When I don’t have a Neskaya/Circle Dance activity, when I’m alone in my house, then I fall into the lost baby — hopeless and helpless, who will die if no one rescues her.

(Written in January 2006)
Bleak.  Cold stony wasteland bleak. This hard cold stoniness is not who I am.  It is the product of trauma and adverse brain chemistry.  This is what a baby feels when she has been left too long by her mother.  The hard cold stoniness is a defense, and it’s also how the world feels when mother is gone: no hope, no warmth, no love. My job is just to stay with her long enough for her to get it that I really am here for her.  Until she gets that, my attempts at self-soothing aren’t going to work.  So I need to just sit next to her, with kindness, reassurance and patience, understanding that her anger and rejection and mistrust are because of her pain at being left for so long.  I know and understand that pain.

Somewhere in here, I had an experience of committing myself to the traumatized baby. I didn’t write it down so I don’t know exactly when it happened.  I was imagining a war zone, wrecked buildings, burning cars, dead bodies, a few people wandering dazedly around, smoke drifting, colors all grey and black except for the fires.  I see a shriveled dark grey baby lying on a garbage can.  I think of picking her up, but I realize the orphanage has been bombed.  There’s nowhere to take her.  If I pick her up I’m stuck with her for the rest of my life.  I spend a moment wondering if I really do want to take on this task.  Then I pick her up.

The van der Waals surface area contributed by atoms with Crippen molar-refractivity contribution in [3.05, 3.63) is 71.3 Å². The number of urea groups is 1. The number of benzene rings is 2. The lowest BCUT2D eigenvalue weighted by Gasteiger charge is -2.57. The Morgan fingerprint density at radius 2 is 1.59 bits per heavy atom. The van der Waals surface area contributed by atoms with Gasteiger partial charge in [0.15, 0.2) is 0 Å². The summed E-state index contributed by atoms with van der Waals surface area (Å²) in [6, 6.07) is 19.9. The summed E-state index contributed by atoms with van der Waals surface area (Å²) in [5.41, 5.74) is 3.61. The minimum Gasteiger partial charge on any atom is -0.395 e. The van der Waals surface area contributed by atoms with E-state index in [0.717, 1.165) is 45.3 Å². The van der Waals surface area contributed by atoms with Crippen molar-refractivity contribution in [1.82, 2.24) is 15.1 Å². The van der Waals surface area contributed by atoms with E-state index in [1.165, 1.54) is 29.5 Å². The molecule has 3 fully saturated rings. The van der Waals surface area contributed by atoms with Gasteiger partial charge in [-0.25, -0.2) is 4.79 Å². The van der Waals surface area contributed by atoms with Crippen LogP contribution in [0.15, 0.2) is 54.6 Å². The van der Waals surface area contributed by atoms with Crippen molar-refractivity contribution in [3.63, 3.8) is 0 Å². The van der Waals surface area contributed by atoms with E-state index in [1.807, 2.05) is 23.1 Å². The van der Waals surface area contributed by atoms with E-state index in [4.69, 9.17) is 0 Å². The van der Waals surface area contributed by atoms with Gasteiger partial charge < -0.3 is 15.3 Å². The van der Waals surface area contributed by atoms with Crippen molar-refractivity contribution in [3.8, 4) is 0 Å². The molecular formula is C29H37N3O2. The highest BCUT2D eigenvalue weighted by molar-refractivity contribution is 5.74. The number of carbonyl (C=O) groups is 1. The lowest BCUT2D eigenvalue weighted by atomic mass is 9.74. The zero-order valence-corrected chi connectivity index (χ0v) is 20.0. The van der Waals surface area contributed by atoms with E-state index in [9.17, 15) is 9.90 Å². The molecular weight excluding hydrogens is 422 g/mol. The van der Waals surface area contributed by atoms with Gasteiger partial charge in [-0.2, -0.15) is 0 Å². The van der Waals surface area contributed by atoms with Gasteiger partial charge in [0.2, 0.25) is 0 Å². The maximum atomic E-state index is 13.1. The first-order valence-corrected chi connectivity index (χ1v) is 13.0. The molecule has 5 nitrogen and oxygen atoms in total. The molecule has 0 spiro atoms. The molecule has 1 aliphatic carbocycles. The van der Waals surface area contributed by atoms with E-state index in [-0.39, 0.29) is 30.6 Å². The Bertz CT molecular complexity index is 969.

Saw Deborah St. Cyr for acupuncture yesterday.  Told her about the feeling in my chest, and that if I said to myself “It’s a traumatized baby” then everything softened and it was easier to be with the fear.  When she started putting needles in, she said something about “strengthening the container.” That reminded me of Beth’s sculpture and the one I had wanted to make and how I had seen that the heart was shielded because it needed to heal, and then the heart needed to connect with the baby, not turn outward again.  Then it came to me — the baby is in the heart!  That’s why the heart is all grey like the baby was.  That was very exciting — it’s not the grey of stuckness, degeneration and death, it’s the grey of a frozen traumatized baby.  Even writing it down I can feel the shift — from being angry at myself for waking scared again to compassion for the terrified frozen baby, and willingness to stay with it as long as it takes.
And if it takes the rest of my life, I’m willing to do that.  It’s amazing that I care so much about this baby, who is me, as though the baby were the earth, or all the babies traumatized by war, and not Jenny who I’ve never thought was worth that much focus and effort.  But the baby doesn’t seem like “me”, more like the task I’ve been given and I’m willing to take it on.  My work to heal this traumatized fragment of the universe is meaningful.  And I think one thing that’s helped this shift is Sharon Salzberg quoting the Buddha as saying there’s no one more worthy of your love in the whole universe than yourself.

This entry was posted in Guidance, Healing, Trauma. Bookmark the permalink.